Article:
Her father, Dr. William Cooley Jr., was an obstetrician-gynecologist. Her mother, Adelaide Nation, was an artist known for her word play.

Both of her parents were prominent in the community, and she sometimes referred to them as “the ‘Peoria shoulds’ – you should do this, you should do that, this is how you should behave,” said the former senator’s only child, Amanda Reed Fargo of Lincoln.

Though close to her family, Mrs. Fargo was eager to leave Peoria “because she wanted more – she had big dreams, big aspirations,” Amanda said.

After attending Stephens College in Columbia, Mo., for two years, she finished a bachelor’s degree in 1964 at Northwestern University, from which she graduated summa cum laude and Phi Beta Kappa and where she also was homecoming queen.

She graduated from Harvard University in 1965 with a master’s in teaching. Years later, she received a certificate in public leadership from the Harvard Kennedy School.

During her master’s work at Harvard, she met Foster M. Fargo Jr., a Harvard Business School student. They married in 1966.

“Their roommates were dating and set them up on a blind date,” Amanda said. “My mom said she met him and he was scary smart and really nice and very handsome.”

An innovator in inkjet technology, Mr. Fargo was an electrical engineer who also had degrees from Yale University and the Massachusetts Institute of Technology. He died on April 14 of a cardiovascular problem.

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After marrying, the Fargos lived in Cambridge and then in Newton, where she was a middle school teacher. The family subsequently moved to Lincoln, where she became editor of the weekly Lincoln Journal newspaper, organized a land-use conference, and served for six years on the Lincoln Board of Selectmen.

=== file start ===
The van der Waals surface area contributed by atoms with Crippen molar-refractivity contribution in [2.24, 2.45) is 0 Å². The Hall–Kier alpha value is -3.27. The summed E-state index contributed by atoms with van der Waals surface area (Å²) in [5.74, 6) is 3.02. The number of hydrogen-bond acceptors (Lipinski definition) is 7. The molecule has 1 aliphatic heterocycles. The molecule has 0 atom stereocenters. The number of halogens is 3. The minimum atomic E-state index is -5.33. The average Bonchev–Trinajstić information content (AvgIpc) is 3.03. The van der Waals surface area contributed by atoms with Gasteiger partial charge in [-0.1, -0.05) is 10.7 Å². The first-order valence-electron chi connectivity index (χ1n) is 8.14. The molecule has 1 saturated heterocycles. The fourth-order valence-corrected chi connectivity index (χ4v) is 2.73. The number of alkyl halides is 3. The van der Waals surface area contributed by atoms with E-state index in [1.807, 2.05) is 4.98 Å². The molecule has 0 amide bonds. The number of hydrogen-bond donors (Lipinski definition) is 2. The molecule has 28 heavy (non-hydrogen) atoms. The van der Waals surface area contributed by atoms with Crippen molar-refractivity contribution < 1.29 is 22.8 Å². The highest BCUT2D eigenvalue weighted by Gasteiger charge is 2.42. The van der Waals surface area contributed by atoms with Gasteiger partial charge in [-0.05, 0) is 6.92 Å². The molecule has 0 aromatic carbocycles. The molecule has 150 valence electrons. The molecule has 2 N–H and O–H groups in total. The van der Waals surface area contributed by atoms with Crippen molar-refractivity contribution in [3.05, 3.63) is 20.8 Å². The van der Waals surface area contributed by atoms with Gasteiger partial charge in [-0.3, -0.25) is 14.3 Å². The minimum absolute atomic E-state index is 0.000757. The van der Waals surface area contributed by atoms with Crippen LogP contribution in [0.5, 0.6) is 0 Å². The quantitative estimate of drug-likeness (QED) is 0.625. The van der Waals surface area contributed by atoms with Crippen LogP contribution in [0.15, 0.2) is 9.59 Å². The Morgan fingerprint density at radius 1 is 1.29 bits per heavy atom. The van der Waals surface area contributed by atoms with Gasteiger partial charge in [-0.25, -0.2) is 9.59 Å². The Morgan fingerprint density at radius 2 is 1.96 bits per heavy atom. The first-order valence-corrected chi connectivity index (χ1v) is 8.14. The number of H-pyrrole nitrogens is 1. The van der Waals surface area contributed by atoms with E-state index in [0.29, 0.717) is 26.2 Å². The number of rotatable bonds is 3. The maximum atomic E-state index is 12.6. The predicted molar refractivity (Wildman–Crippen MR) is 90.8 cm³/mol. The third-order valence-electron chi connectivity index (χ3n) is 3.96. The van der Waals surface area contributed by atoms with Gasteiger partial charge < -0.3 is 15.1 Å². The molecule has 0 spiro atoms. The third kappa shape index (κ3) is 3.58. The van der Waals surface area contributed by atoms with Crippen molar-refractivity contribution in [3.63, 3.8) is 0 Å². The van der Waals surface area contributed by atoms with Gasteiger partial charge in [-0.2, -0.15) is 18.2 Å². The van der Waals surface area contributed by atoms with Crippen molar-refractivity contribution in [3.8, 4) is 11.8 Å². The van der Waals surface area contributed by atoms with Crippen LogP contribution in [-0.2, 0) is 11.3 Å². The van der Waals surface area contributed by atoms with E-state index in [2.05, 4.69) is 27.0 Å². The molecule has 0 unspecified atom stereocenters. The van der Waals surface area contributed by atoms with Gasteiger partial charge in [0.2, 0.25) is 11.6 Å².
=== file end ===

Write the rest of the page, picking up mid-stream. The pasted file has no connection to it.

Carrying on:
In 1996, she ran for the then-open Fifth Middlesex District Senate seat. (After redistricting, it became the Third District.)

Her candidacy drew the endorsement of the Globe’s editorial board, which noted that she had served “on the board of Emerson Hospital and the state’s low-level radioactive waste board, giving her real-world knowledge of health and environmental issues. She was a teacher in the Newton public schools and helped advance some rare affordable housing in Lincoln.”

She won that race with nearly 53 percent of the vote in what would turn out to be her closest general election. In 2000, she received nearly 70 percent of the vote, and she garnered nearly 60 percent in 2004, when she was considerably outspent by John Thibault, her Republican opponent.

“Her motto around here with our staff was to ‘listen, learn, then lead,’ ” said Siriani, who is now legislative and communications director for Senate minority leader Bruce Tarr. “That’s the approach we took through her entire time in the Legislature.”

Mrs. Fargo “was definitely ‘the nice lady from Lincoln,’ ” he added. “That’s how I thought of her. I have already started to miss her.”

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In addition to her daughter, Mrs. Fargo leaves her sister, Marcia Cooley Blevins of McMinnville, Ore.; her brother, William Carl Cooley of Concord, N.H.; and a grandson.

Family and friends will gather to celebrate Senator Fargo’s life and career at 3 p.m. Saturday in First Parish Church in Lincoln. A private burial will be held in Lincoln Cemetery.

Amanda had returned from Florida to live near and help out her parents in the years since her mother retired from the Senate.

“She was extremely bonded to my son, Brady. She would walk into the room and see him and smile from ear to ear,” Amanda said, adding that her mother, whose health had been declining, “loved so deeply. I feel like she died of a broken heart, ultimately, after my dad died.”


Marquard can be reached at bryan.marquard@globe.com.